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Rare Earth or Ceramic: Which Magnets Work Best?

Rare earth magnets and ceramic magnets are both types of permanent magnets. Together they make up over 90% of the magnets sold and used in today's market. If you are purchasing an item that uses magnets, chances are its either a rare earth or ceramic magnet. So what's the difference and why does it matter?

Strength, durability, size, and the point at which a magnet loses its magnetism when exposed to heat all factor in. Will your magnet need to be used outdoors or exposed to temperature fluctuations? Will it need to have a super strong hold but still be compact and lightweight?

Read on to learn the important differences between the two major groups of permanent magnets and their uses.


Rare Earth Magnets vs. Ceramic Magnets


Ceramic Magnets 

Ceramic magnets are the type of magnets you most often encounter in everyday products, toys, and other household items. These magnets are made from a hard ceramic called ferrite. Mainly comprised of iron, ferrite came into use in the 1960s as an inexpensive alternative to aluminum, nickel, and steel magnets and soon dominated the market. One benefit of ferrite is how abundant iron is, making the cost of these magnets very affordable.

The Good

All magnets lose their magnetism if exposed to a high enough level of heat, this is known as the Curie Temperature. Ceramic magnets have a relatively high Curie melting point, approximately 450°C, meaning it takes a temperature of 450°C or above to cause damage to their magnetism. Ceramic magnets are also resistant to corrosion, making them perfect for long-term outdoor use. 

The Bad

On the downside, ferrite magnets are heavy, clunky, and inflexible. They can break easily, making them a poor choice for any application that requires flexibility. Ceramic magnets have a comparatively low magnetic field, registering at a mere 3.5 on the (BH)max scale, that's more than a tenth the strength of rare earth magnets. The (BH)max scale registers energy density and it used to measure the strength of magnetic force. The higher the (BH)max the better the magnet. Needless to say, a 3.5 is not a stellar number.

Best Uses

Best uses for ceramic magnets include:

  • Power tools that may be exposed to the outdoors for long periods of time
  • Automotive industry, particularly DC motors, sensors, and speakers
  • Factories that use machines to lift and separate magnetic items
  • Educational activities, science class experiments, and homemade crafts
  • Home decor and storage


Rare Earth Magnets 

Rare earth magnets are named after the strong, rare earth metal alloys they are derived from. First discovered by the U.S. Air Force in 1966, rare earth elements were developed into commercial magnets beginning in the 1970s.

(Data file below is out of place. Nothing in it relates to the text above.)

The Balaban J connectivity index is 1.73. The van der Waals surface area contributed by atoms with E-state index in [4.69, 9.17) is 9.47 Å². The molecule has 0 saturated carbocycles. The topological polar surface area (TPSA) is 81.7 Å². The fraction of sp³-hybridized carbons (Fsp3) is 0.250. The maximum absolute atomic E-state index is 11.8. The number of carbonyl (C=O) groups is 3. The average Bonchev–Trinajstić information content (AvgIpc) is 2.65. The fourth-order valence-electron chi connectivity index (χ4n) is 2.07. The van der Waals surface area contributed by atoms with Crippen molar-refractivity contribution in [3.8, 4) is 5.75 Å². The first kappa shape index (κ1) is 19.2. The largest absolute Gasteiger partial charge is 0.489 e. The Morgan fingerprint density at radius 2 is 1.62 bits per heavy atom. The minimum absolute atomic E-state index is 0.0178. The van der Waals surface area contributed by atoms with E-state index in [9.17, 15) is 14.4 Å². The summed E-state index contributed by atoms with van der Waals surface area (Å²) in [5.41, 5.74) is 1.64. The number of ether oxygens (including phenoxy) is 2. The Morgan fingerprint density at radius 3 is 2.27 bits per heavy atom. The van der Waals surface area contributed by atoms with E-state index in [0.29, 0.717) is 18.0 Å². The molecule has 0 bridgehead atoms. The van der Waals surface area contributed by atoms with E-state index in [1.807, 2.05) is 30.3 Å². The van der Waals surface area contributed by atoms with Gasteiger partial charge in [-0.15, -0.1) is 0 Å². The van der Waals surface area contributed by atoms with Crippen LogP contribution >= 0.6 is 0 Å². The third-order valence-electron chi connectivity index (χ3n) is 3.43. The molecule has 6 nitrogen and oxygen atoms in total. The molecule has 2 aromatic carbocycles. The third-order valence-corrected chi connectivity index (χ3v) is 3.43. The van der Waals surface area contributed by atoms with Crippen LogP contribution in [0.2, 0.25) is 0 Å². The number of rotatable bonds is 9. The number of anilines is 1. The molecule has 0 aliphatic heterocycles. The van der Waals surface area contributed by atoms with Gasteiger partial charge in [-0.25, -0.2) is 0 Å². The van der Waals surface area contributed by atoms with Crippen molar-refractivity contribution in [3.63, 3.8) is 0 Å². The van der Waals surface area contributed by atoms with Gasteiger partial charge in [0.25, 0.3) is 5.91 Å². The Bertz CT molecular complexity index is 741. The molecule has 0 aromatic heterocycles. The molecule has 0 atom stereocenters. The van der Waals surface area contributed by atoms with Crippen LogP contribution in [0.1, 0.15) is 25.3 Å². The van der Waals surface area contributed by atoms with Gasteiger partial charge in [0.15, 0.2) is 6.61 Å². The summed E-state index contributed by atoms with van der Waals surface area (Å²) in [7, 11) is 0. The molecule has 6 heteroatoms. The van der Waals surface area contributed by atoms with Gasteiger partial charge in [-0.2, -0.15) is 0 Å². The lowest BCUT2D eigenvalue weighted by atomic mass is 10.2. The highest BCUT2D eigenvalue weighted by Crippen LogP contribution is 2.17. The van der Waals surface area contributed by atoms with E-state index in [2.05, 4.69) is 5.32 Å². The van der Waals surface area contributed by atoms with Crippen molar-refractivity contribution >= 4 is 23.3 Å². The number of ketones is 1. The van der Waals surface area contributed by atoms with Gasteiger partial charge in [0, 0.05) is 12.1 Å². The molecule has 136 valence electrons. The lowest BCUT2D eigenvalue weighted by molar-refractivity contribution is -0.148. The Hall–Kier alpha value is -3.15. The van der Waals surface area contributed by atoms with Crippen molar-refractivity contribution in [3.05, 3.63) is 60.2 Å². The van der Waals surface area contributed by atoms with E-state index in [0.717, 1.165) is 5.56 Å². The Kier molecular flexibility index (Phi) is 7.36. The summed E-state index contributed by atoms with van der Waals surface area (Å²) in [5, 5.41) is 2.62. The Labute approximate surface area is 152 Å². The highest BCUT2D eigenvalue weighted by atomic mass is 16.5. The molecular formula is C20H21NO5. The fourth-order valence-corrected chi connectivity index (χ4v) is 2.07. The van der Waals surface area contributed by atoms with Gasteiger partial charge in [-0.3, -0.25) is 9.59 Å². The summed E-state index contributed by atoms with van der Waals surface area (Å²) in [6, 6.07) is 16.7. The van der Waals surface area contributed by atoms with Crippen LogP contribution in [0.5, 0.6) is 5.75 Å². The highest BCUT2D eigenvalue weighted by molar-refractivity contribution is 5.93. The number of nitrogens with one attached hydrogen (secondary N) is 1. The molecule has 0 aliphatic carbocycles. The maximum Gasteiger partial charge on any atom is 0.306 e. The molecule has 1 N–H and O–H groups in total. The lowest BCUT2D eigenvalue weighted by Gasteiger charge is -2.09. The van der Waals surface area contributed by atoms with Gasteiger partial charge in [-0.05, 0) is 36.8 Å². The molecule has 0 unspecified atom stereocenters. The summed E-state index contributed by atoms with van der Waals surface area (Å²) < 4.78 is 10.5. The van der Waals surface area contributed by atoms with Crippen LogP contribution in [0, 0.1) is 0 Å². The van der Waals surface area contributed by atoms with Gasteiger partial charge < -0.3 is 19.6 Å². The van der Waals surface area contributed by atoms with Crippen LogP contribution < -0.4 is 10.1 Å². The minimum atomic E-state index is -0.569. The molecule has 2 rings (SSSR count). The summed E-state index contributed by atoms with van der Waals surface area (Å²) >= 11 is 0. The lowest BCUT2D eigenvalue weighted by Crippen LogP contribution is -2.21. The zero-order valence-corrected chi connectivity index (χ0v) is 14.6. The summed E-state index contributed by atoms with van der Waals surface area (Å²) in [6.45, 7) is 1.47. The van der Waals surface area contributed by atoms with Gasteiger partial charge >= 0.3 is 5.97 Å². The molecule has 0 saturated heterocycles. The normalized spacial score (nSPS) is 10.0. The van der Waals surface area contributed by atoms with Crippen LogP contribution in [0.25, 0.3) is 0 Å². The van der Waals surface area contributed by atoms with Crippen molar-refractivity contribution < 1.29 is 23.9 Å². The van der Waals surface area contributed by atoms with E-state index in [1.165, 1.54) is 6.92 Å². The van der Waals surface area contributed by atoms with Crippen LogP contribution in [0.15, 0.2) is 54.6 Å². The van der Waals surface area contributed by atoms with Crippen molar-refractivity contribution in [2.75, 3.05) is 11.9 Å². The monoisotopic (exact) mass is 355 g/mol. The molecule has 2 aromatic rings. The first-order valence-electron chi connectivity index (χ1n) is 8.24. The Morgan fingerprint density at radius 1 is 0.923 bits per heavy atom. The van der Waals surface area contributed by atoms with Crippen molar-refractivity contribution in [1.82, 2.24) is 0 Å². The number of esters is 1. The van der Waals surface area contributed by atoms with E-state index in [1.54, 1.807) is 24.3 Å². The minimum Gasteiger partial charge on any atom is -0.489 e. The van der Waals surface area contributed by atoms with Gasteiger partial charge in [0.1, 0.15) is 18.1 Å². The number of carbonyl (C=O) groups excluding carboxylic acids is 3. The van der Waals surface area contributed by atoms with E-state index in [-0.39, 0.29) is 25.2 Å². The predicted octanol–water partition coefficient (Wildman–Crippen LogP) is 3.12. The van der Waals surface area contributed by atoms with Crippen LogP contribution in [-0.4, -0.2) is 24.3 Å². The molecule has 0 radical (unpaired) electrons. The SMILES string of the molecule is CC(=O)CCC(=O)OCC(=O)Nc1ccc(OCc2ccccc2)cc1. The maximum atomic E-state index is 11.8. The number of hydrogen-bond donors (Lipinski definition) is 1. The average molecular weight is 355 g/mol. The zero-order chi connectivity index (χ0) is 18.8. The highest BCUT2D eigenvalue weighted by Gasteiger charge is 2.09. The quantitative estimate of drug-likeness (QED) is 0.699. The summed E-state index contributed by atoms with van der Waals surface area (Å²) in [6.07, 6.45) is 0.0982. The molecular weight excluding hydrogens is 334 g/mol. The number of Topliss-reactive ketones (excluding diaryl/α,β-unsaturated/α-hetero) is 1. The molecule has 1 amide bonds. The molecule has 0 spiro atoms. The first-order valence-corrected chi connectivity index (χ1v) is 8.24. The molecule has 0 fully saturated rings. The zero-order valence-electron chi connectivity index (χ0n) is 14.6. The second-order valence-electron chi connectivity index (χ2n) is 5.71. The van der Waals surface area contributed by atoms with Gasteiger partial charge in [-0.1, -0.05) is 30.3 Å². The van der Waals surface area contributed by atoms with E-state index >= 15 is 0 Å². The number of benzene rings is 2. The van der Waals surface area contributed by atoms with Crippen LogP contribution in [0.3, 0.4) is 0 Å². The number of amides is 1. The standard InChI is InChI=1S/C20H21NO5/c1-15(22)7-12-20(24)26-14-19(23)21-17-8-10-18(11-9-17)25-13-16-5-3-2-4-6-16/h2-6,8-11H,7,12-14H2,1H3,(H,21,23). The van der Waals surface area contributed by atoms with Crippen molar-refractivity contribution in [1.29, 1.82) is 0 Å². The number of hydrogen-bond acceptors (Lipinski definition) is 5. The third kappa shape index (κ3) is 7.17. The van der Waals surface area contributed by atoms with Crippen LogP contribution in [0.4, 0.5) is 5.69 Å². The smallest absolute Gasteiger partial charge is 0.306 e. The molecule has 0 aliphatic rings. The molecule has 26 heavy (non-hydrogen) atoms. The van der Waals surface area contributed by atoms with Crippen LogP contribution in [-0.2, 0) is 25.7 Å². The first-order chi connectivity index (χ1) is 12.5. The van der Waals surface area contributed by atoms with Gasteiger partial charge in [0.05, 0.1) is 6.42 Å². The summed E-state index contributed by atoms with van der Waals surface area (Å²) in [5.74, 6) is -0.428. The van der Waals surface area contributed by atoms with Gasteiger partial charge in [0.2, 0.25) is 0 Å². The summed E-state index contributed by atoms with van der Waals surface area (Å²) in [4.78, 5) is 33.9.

The term "rare earth" can be misleading, as some of these metals are actually quite abundant in the Earth’s crust. Extraction of these metals is a lengthy, complicated process where the raw elements must be purified and isolated from other, less desirable chemical elements. This requires hundreds, sometimes even thousands of steps in the process. 

The Good

The incredible strength of rare earth magnets has helped revolutionize the tech industry. Compact and lightweight, these magnets can fit into an iPhone while still packing an enormous magnetic punch. Registering with a magnetic force up to 40 (BH)max, rare earth magnetic are 10 times the strength of ceramic magnets.  

There are two types of rare earth magnets, differing in strength and durability: Neodymium magnets and Samarium-Cobalt magnets. Neodymium is more brittle and prone to corrosion but has significant strength – up to 40 (BH)max and are less prone to cracking or chipping.

Samarium Cobalt magnets are more durable but slightly less strong, measuring at 26 to 30 (BH)max. Samarium magnets have incredibly high magnetic stability. They can only be damaged at temperatures above 750°C, making them perfect for applications with exposure to extremely high temperatures.

The Bad

Neodymium have slightly less heat stability than ceramic magnets and begin to lose their magnetism at 310°C, making them less than ideal for high temperatures uses. Their brittleness means they cannot withstand the elements unless coated with stainless steel or a similar alloy cover.

Samarium Cobalt has it all, durability, strength, and the ability to withstand extreme temperatures. However, the extensive manufacturing process required to excavate and make these magnets also makes them incredibly expensive.

Best Uses

Best uses for rare earth magnets include:

  • Computer and phone parts
  • Wind turbine generators
  • Satellites
  • Aerospace applications
  • Medical equipment, such as MRI scanners 


Why Does Banner Stakes Choose Rare Earth Magnets?

Banner Stakes uses rare earth magnets because of the powerful magnetic force they produce. We take safety seriously, so it's important that our magnetic barriers can attach and adhere to surfaces without falling, breaking, or being easily damaged.


Our use of rare earth magnets makes Banner Stakes' magnetic products unlike any other safety barriers on the market. Other magnetic barriers use 2 to 3 small, round, and far-weaker ceramic magnets. In comparison, Banner Stakes use a large, single rare earth magnet to attach to a greater surface area for a significantly stronger and longer lasting hold.


Banner Stakes Magnetic Line vs. Other Barriers:


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